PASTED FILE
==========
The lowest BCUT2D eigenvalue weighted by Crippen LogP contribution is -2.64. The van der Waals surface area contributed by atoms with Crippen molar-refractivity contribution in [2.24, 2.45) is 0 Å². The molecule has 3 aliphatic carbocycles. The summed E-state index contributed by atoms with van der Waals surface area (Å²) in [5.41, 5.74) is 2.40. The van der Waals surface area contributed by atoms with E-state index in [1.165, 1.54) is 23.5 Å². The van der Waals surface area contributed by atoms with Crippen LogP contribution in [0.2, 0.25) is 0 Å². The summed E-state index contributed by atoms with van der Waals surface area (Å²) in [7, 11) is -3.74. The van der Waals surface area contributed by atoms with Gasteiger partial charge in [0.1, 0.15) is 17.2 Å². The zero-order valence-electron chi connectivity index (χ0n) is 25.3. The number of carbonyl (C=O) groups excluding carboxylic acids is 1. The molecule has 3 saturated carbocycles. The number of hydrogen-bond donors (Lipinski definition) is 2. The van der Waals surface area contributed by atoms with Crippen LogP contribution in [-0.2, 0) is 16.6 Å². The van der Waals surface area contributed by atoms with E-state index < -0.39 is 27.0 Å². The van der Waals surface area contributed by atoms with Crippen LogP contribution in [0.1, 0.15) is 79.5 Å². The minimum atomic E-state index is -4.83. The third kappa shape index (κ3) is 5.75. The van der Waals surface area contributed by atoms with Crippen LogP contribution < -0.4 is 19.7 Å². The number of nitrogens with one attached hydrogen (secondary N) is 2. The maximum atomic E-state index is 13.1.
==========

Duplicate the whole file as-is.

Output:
The lowest BCUT2D eigenvalue weighted by Crippen LogP contribution is -2.64. The van der Waals surface area contributed by atoms with Crippen molar-refractivity contribution in [2.24, 2.45) is 0 Å². The molecule has 3 aliphatic carbocycles. The summed E-state index contributed by atoms with van der Waals surface area (Å²) in [5.41, 5.74) is 2.40. The van der Waals surface area contributed by atoms with E-state index in [1.165, 1.54) is 23.5 Å². The van der Waals surface area contributed by atoms with Crippen LogP contribution in [0.2, 0.25) is 0 Å². The summed E-state index contributed by atoms with van der Waals surface area (Å²) in [7, 11) is -3.74. The van der Waals surface area contributed by atoms with Gasteiger partial charge in [0.1, 0.15) is 17.2 Å². The zero-order valence-electron chi connectivity index (χ0n) is 25.3. The number of carbonyl (C=O) groups excluding carboxylic acids is 1. The molecule has 3 saturated carbocycles. The number of hydrogen-bond donors (Lipinski definition) is 2. The van der Waals surface area contributed by atoms with Crippen LogP contribution in [-0.2, 0) is 16.6 Å². The van der Waals surface area contributed by atoms with E-state index < -0.39 is 27.0 Å². The van der Waals surface area contributed by atoms with Crippen LogP contribution in [0.1, 0.15) is 79.5 Å². The minimum atomic E-state index is -4.83. The third kappa shape index (κ3) is 5.75. The van der Waals surface area contributed by atoms with Crippen LogP contribution < -0.4 is 19.7 Å². The number of nitrogens with one attached hydrogen (secondary N) is 2. The maximum atomic E-state index is 13.1.